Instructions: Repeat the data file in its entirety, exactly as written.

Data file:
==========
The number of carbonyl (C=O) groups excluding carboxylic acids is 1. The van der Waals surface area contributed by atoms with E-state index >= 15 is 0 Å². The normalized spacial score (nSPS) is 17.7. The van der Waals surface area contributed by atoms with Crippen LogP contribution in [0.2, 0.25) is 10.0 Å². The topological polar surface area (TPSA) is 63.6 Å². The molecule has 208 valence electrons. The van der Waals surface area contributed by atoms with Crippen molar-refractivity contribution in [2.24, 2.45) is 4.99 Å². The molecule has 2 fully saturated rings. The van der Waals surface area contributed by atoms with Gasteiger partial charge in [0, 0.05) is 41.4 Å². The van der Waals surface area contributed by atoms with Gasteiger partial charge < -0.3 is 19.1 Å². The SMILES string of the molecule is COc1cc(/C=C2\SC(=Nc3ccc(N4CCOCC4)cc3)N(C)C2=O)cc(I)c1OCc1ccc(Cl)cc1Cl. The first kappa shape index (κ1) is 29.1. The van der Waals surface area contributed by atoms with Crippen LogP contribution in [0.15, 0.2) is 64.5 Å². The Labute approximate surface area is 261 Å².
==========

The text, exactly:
The number of carbonyl (C=O) groups excluding carboxylic acids is 1. The van der Waals surface area contributed by atoms with E-state index >= 15 is 0 Å². The normalized spacial score (nSPS) is 17.7. The van der Waals surface area contributed by atoms with Crippen LogP contribution in [0.2, 0.25) is 10.0 Å². The topological polar surface area (TPSA) is 63.6 Å². The molecule has 208 valence electrons. The van der Waals surface area contributed by atoms with Crippen molar-refractivity contribution in [2.24, 2.45) is 4.99 Å². The molecule has 2 fully saturated rings. The van der Waals surface area contributed by atoms with Gasteiger partial charge in [0, 0.05) is 41.4 Å². The van der Waals surface area contributed by atoms with Gasteiger partial charge < -0.3 is 19.1 Å². The SMILES string of the molecule is COc1cc(/C=C2\SC(=Nc3ccc(N4CCOCC4)cc3)N(C)C2=O)cc(I)c1OCc1ccc(Cl)cc1Cl. The first kappa shape index (κ1) is 29.1. The van der Waals surface area contributed by atoms with Crippen LogP contribution in [0.15, 0.2) is 64.5 Å². The Labute approximate surface area is 261 Å².